This is Part 1 of my series on the responsible use of social media in education. These articles will hopefully provide a starting point for educators surrounding the issues of using social media in the classroom. I will be covering:
- Policy Review
- Selecting the proper Social Networking Site
- Setting Expectations with Students
- Measuring and Monitoring
Integrating Social Media and Networking tools into education is a hot topic these days. Articles such as 25 Ways Teachers Can Integrate Social Media Into Education provide suggestions how teachers and instructors can use these tools to improve student engagement, however it is very rare that you will see one that discusses responsible use. As teachers, instructors, and role models it is your job to ensure that its use provides educational benefit as well as a safe environment where students, as well as yourself, feel comfortable in sharing thoughts and emotions.
Before you begin…
The most important thing you can do is review the social media policies your institution may already have in place that governs your interaction with students on services like Twitter, Facebook, Youtube and others. For example, New York City’s Department of Education has released its guidelines for acceptable use within an educational context and describing personal and professional uses of social networks. These guidelines makes it clear that you should be maintaining a professional relationship and if engaging students on personal networks (such as Facebook) to use separate accounts; connections on your personal accounts should be removed. In Canada, the Ontario College of Teachers (OCT), released a Social Media Advisory to advise its members of professional use of electronic communication and social media. This advisory not just echoes NYC DOE’s policies, but goes further by explaining professional vulnerability and possible criminal/civil law implications i.e. posting copyright materials without proper attribution, disclosing confidential information as well as examples of contravening the Youth Criminal Justice Act and the Criminal Code. Some educational institutions and jurisdictions prohibit the use of social media/networking, so consult before you decide to jump in.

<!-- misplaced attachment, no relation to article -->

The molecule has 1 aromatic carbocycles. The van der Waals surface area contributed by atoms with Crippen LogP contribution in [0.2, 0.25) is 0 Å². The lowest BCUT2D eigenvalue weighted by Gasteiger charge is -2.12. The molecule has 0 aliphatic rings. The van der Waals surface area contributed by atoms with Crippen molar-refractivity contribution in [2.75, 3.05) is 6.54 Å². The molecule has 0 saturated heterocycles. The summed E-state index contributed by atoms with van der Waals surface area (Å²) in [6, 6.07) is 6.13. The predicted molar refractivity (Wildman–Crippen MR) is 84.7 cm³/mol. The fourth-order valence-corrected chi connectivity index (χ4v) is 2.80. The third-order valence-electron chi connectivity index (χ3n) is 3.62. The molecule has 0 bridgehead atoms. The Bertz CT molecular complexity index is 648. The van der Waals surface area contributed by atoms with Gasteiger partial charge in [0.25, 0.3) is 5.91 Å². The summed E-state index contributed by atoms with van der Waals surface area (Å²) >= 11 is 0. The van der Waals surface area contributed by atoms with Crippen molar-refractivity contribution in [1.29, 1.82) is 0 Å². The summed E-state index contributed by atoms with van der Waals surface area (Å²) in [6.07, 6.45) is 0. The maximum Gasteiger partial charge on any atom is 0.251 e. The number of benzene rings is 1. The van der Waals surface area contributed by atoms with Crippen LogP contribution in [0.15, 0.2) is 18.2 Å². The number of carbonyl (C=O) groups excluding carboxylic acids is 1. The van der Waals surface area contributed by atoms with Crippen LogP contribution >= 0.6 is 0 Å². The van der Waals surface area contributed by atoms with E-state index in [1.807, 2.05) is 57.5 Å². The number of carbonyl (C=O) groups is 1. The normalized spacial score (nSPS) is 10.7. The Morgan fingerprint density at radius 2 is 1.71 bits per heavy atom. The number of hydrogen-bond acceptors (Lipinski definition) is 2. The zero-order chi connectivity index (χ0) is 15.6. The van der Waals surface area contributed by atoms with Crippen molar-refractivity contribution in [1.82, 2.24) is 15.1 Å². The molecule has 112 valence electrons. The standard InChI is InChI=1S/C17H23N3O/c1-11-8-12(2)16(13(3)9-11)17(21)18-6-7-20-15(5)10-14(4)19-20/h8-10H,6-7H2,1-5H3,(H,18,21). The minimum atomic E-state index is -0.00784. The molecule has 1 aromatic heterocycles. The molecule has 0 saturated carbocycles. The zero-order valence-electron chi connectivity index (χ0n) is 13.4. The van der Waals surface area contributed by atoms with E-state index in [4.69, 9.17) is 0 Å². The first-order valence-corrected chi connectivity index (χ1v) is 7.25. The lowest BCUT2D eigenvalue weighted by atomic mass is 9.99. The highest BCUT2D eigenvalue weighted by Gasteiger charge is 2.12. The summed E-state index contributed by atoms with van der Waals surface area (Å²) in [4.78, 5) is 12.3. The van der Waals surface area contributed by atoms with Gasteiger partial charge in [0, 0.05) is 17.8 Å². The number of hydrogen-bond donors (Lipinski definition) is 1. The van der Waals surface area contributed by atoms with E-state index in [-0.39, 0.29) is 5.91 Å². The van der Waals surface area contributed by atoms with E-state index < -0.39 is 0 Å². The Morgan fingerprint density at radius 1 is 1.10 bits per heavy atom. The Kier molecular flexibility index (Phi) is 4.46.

In most cases being professional will keep you out of hot water, but be aware that once you have started using social media in your classes, you may be opening yourself to more than just your students. Quite possibly others may eavesdrop/lurk on your interactions, so being aware and maintaining proper relationships is vitally important. For example, on Twitter, there may not be any protections against parents from viewing your tweets; if they see something that appears controversial you may be asked to explain your intentions.
In Part 2, I’ll explain how selecting the social network(s) that you wish to use is vitally importing